Joseph Hasper
Joseph Hasper


21 Apr 2017

Spring Composition Classes Come To An End

On Thursday, April 13, seven of my composition students at Kutztown University gave a recital of their works--and it was a fantastic experience for them. Students were responsible for not only composing finished works worthy of public performance, but also finding performers for their own pieces, preparing parts for each instruments, rehearsing the ensemble, and conducting the performance (if required). Without exception each student did a masterful job with each phase of the project, and I'm really proud of the work they put into it.

It is critically important for student composers to hear their own works, and hear them in a public setting. Our modern software (we use Finale primarily, with some use of Notion and MuseScore, Pro Tools and Ableton Live) lets us hear our compositions as we're working on them, and with enough care in the details and the right virtual instruments we can hear them with pretty good fidelity to a live performance. The public showing of a work, though--as performed by live musicians--is irreplaceable. Using live performers reveals all the difficulties and uncertainties we put musicians through; we can gauge their reactions to the music and measure the levels of skill and the effort it take to reproduce our scores. The addition of a live audience, though, adds even more: students hear the work performed under the stress of public scrutiny; they get a feel for how a piece works in the context of a larger set of pieces; and they can judge the reaction a crowd listening to their music.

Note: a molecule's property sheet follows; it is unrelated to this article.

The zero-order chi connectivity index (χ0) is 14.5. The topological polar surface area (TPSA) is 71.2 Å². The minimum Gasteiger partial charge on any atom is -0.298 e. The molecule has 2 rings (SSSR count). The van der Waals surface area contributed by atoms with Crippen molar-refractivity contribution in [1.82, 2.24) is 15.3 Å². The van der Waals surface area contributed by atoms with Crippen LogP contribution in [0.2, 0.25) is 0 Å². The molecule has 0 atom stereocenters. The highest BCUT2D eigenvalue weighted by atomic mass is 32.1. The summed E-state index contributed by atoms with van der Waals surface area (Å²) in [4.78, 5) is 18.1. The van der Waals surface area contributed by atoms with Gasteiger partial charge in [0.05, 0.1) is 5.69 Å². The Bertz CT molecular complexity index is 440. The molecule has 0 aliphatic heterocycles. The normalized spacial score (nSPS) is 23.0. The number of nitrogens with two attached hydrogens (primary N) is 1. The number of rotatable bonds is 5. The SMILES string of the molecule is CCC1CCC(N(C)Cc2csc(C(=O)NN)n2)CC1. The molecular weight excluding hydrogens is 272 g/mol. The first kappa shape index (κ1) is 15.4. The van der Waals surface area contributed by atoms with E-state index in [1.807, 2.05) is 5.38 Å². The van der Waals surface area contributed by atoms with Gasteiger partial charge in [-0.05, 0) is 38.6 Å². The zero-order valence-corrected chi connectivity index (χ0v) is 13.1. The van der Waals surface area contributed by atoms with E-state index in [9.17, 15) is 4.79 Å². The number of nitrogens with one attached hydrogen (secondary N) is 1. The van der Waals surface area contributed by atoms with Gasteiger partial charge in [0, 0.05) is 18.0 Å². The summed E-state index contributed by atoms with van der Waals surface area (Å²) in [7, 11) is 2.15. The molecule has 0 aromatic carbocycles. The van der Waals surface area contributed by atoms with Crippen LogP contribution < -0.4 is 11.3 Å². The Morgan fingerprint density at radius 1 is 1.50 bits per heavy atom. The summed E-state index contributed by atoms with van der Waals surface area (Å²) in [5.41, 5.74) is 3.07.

At some universities it takes relatively little effort from student composers to get their works performed. At some colleges there are ensembles--including capable and willing conductor--organized and set up specifically for the performance of student works. At other colleges a professor or a graduate student will take care of recruiting the musicians required for each piece, and will rehearse and conduct the work in concert. My students had to do it all, and I made them go through that pain for a practical reason: all of the behind the scenes preparatory work they had to do is part of the successful composer's skill set, and there is no better place to learn those skills than as a young undergraduate.

The result is that there is more risk involved. Some students have no trouble at all enlisting performers, whether by having strong social skills or by using strong arm tactics. Others have great difficulty finding performers. Both types of students, though, have to deal with not only finding performers but finding the best ones they can, and hopefully ones that are invested in and experienced with new music. Once they have performers lined up, they have to deal with the difficulties of rehearsal: finding rehearsal space, juggling several schedules to find rehearsals times, and cajoling their performers to practice their parts and show up to rehearsal on time. Finally, they have to not only conduct the work but also rehearse it, with the requirements of being able to detect, isolate, and correct errors along with keeping the tempo and character on track.

It's a lot to put on the plate of a busy undergraduate student. The result of a heavy plate, though, is a good meal.



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